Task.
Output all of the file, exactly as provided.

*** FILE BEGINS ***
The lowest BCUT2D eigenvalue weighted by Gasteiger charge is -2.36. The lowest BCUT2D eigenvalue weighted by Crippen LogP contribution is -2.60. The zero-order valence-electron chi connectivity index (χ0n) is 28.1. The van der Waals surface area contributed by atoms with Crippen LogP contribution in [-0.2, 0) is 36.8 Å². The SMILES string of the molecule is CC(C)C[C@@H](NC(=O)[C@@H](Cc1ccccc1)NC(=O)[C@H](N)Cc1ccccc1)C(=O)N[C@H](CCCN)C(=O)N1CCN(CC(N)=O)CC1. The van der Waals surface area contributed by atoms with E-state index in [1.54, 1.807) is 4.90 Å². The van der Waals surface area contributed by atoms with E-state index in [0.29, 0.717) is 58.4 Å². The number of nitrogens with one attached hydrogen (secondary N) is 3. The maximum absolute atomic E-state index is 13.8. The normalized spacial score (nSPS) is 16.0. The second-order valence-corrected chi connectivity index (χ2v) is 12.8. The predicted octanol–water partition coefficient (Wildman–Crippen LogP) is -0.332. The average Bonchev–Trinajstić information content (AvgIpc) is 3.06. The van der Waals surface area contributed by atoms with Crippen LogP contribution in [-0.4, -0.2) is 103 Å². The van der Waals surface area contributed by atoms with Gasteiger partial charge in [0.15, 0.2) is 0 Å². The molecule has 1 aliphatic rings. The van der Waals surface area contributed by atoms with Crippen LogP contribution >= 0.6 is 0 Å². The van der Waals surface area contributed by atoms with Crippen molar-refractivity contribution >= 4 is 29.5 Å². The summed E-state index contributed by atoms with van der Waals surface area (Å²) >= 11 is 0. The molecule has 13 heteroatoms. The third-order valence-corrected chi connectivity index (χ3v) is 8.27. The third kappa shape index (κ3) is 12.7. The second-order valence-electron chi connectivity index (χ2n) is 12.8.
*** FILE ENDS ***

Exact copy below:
The lowest BCUT2D eigenvalue weighted by Gasteiger charge is -2.36. The lowest BCUT2D eigenvalue weighted by Crippen LogP contribution is -2.60. The zero-order valence-electron chi connectivity index (χ0n) is 28.1. The van der Waals surface area contributed by atoms with Crippen LogP contribution in [-0.2, 0) is 36.8 Å². The SMILES string of the molecule is CC(C)C[C@@H](NC(=O)[C@@H](Cc1ccccc1)NC(=O)[C@H](N)Cc1ccccc1)C(=O)N[C@H](CCCN)C(=O)N1CCN(CC(N)=O)CC1. The van der Waals surface area contributed by atoms with E-state index in [1.54, 1.807) is 4.90 Å². The van der Waals surface area contributed by atoms with E-state index in [0.29, 0.717) is 58.4 Å². The number of nitrogens with one attached hydrogen (secondary N) is 3. The maximum absolute atomic E-state index is 13.8. The normalized spacial score (nSPS) is 16.0. The second-order valence-corrected chi connectivity index (χ2v) is 12.8. The predicted octanol–water partition coefficient (Wildman–Crippen LogP) is -0.332. The average Bonchev–Trinajstić information content (AvgIpc) is 3.06. The van der Waals surface area contributed by atoms with Crippen LogP contribution in [-0.4, -0.2) is 103 Å². The van der Waals surface area contributed by atoms with Gasteiger partial charge in [0.15, 0.2) is 0 Å². The molecule has 1 aliphatic rings. The van der Waals surface area contributed by atoms with Crippen LogP contribution >= 0.6 is 0 Å². The van der Waals surface area contributed by atoms with Crippen molar-refractivity contribution >= 4 is 29.5 Å². The summed E-state index contributed by atoms with van der Waals surface area (Å²) >= 11 is 0. The molecule has 13 heteroatoms. The third-order valence-corrected chi connectivity index (χ3v) is 8.27. The third kappa shape index (κ3) is 12.7. The second-order valence-electron chi connectivity index (χ2n) is 12.8.